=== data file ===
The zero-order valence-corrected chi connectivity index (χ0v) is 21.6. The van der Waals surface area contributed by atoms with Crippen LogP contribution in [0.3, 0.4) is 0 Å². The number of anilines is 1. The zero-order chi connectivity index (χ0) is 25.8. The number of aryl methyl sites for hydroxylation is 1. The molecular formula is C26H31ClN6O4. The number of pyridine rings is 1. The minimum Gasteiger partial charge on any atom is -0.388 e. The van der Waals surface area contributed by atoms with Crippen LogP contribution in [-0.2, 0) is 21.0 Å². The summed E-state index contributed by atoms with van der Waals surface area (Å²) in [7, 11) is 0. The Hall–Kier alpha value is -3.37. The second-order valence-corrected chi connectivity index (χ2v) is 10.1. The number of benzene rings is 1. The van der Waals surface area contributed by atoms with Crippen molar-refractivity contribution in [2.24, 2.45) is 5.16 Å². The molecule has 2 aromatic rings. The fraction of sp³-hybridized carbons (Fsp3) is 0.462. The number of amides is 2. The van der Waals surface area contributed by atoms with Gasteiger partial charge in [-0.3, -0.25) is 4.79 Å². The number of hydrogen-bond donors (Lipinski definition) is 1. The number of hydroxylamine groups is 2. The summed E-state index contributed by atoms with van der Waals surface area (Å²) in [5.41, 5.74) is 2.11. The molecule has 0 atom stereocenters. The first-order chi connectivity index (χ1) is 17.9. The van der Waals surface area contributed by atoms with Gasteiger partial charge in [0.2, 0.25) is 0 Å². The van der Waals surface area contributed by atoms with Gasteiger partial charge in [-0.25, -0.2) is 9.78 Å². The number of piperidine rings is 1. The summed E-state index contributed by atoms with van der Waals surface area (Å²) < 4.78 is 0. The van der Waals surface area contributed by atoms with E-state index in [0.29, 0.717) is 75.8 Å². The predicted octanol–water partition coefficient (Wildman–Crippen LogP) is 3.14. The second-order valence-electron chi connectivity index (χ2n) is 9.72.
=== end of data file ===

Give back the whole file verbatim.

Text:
The zero-order valence-corrected chi connectivity index (χ0v) is 21.6. The van der Waals surface area contributed by atoms with Crippen LogP contribution in [0.3, 0.4) is 0 Å². The number of anilines is 1. The zero-order chi connectivity index (χ0) is 25.8. The number of aryl methyl sites for hydroxylation is 1. The molecular formula is C26H31ClN6O4. The number of pyridine rings is 1. The minimum Gasteiger partial charge on any atom is -0.388 e. The van der Waals surface area contributed by atoms with Crippen LogP contribution in [-0.2, 0) is 21.0 Å². The summed E-state index contributed by atoms with van der Waals surface area (Å²) in [7, 11) is 0. The Hall–Kier alpha value is -3.37. The second-order valence-corrected chi connectivity index (χ2v) is 10.1. The number of benzene rings is 1. The van der Waals surface area contributed by atoms with Crippen molar-refractivity contribution in [2.24, 2.45) is 5.16 Å². The molecule has 2 aromatic rings. The fraction of sp³-hybridized carbons (Fsp3) is 0.462. The number of amides is 2. The van der Waals surface area contributed by atoms with Gasteiger partial charge in [-0.3, -0.25) is 4.79 Å². The number of hydrogen-bond donors (Lipinski definition) is 1. The number of hydroxylamine groups is 2. The summed E-state index contributed by atoms with van der Waals surface area (Å²) in [5.41, 5.74) is 2.11. The molecule has 0 atom stereocenters. The first-order chi connectivity index (χ1) is 17.9. The van der Waals surface area contributed by atoms with Gasteiger partial charge in [0.2, 0.25) is 0 Å². The van der Waals surface area contributed by atoms with Gasteiger partial charge in [-0.25, -0.2) is 9.78 Å². The number of piperidine rings is 1. The summed E-state index contributed by atoms with van der Waals surface area (Å²) < 4.78 is 0. The van der Waals surface area contributed by atoms with E-state index in [0.29, 0.717) is 75.8 Å². The predicted octanol–water partition coefficient (Wildman–Crippen LogP) is 3.14. The second-order valence-electron chi connectivity index (χ2n) is 9.72.